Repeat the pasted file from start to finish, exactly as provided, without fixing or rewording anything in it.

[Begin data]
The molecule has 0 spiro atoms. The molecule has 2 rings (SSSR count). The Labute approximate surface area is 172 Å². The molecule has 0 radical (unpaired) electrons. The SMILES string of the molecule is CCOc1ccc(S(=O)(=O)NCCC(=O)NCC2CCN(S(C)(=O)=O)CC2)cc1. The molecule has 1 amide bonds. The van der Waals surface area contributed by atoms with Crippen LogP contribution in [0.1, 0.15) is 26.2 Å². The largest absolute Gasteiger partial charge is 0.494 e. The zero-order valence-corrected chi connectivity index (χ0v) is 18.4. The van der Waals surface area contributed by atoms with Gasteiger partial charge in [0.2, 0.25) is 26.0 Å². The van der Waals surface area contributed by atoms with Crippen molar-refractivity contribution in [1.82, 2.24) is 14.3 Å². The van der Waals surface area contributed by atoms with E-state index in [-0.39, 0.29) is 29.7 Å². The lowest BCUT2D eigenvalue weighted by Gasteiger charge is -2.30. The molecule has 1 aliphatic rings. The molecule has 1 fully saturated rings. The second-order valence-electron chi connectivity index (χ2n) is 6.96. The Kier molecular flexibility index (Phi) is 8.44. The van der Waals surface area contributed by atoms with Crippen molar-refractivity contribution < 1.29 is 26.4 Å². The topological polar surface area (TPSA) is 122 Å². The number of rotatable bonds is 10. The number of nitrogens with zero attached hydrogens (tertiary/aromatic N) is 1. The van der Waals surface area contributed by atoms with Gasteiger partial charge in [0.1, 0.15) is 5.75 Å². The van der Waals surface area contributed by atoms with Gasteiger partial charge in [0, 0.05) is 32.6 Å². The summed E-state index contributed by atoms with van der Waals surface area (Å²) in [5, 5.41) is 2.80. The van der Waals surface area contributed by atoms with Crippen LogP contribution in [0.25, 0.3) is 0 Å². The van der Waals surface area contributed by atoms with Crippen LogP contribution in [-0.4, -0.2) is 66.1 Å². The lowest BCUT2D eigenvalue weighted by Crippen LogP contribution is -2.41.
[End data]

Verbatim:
The molecule has 0 spiro atoms. The molecule has 2 rings (SSSR count). The Labute approximate surface area is 172 Å². The molecule has 0 radical (unpaired) electrons. The SMILES string of the molecule is CCOc1ccc(S(=O)(=O)NCCC(=O)NCC2CCN(S(C)(=O)=O)CC2)cc1. The molecule has 1 amide bonds. The van der Waals surface area contributed by atoms with Crippen LogP contribution in [0.1, 0.15) is 26.2 Å². The largest absolute Gasteiger partial charge is 0.494 e. The zero-order valence-corrected chi connectivity index (χ0v) is 18.4. The van der Waals surface area contributed by atoms with Gasteiger partial charge in [0.2, 0.25) is 26.0 Å². The van der Waals surface area contributed by atoms with Crippen molar-refractivity contribution in [1.82, 2.24) is 14.3 Å². The van der Waals surface area contributed by atoms with E-state index in [-0.39, 0.29) is 29.7 Å². The lowest BCUT2D eigenvalue weighted by Gasteiger charge is -2.30. The molecule has 1 aliphatic rings. The molecule has 1 fully saturated rings. The second-order valence-electron chi connectivity index (χ2n) is 6.96. The Kier molecular flexibility index (Phi) is 8.44. The van der Waals surface area contributed by atoms with Crippen molar-refractivity contribution < 1.29 is 26.4 Å². The topological polar surface area (TPSA) is 122 Å². The number of rotatable bonds is 10. The number of nitrogens with zero attached hydrogens (tertiary/aromatic N) is 1. The van der Waals surface area contributed by atoms with Gasteiger partial charge in [0.1, 0.15) is 5.75 Å². The van der Waals surface area contributed by atoms with Gasteiger partial charge in [0, 0.05) is 32.6 Å². The summed E-state index contributed by atoms with van der Waals surface area (Å²) in [5, 5.41) is 2.80. The van der Waals surface area contributed by atoms with Crippen LogP contribution in [0.25, 0.3) is 0 Å². The van der Waals surface area contributed by atoms with Crippen LogP contribution in [-0.4, -0.2) is 66.1 Å². The lowest BCUT2D eigenvalue weighted by Crippen LogP contribution is -2.41.